A beautiful mind: Attribution and intentionality in wild bonnet macaques

Publication Type:

Journal Article

Authors:

Anindya Sinha

Source:

Current Science, Volume 85, Number 7, p.1021–1030 (2003)

URL:

http://eprints.nias.res.in/3/

Abstract:

Empirical and observational studies of animal cogni- tion will truly benefit if different behavioural manifes- tations of higher cognitive processes can be defined functionally. This is vitally important because, when studying animals, cognition has to necessarily manifest in behaviour for it to be tractable, and the performance of such behaviour, in turn, needs to be unambiguously ascribed to an effect of particular cognitive processes. One theoretical framework to investigate cognition in animals in terms of mentalistic notions is that of the intentional stance, which assumes that each individual is an intentional system capable of mental states like beliefs, desires and emotions. To attribute such mental states to both oneself and to others is to have what has been termed a theory of mind. Social primates appear to be knowledgeable about one another's behaviour to different extents. But do they know as much about one another's beliefs and intentions? Are they adept at recognizing the similarities and differences between their own and others' states of mind? Attribution of mental states to other individuals could manifest itself in diverse situations as, for example, when individual animals closely observe the actions of others, when they interact competitively, or when they deceive each other in the social sphere. Such behavioural constructs need to be analysed carefully in order to ascertain whether true higher-order intentionality can indeed be invoked as underlying mechanisms governing these acts. This article examines the possible cognitive bases of social knowledge-based decision-making and tactical deception, processes that appear to be integral to the development and maintenance of social relationships in wild bonnet macaques (Macaca radiata), a primate species endemic to peninsular India.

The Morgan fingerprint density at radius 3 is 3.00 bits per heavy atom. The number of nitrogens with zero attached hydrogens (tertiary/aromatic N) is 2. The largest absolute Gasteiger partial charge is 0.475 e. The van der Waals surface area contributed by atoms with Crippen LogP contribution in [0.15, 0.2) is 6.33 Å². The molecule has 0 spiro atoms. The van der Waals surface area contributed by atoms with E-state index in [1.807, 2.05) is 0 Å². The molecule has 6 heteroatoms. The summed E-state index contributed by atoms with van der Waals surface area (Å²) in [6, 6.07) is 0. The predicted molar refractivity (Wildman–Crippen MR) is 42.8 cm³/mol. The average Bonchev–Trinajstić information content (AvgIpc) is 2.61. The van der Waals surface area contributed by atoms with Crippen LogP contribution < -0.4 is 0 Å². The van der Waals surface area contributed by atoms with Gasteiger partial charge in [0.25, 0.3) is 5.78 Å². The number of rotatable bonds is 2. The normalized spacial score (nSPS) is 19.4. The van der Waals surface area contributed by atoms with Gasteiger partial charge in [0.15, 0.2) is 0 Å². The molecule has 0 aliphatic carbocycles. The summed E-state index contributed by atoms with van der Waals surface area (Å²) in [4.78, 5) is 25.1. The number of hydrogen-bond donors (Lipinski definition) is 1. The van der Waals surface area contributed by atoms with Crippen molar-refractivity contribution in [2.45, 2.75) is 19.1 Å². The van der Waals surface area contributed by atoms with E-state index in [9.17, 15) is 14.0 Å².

Notes:

The Copyright belongs to Indian Academy of Sciences.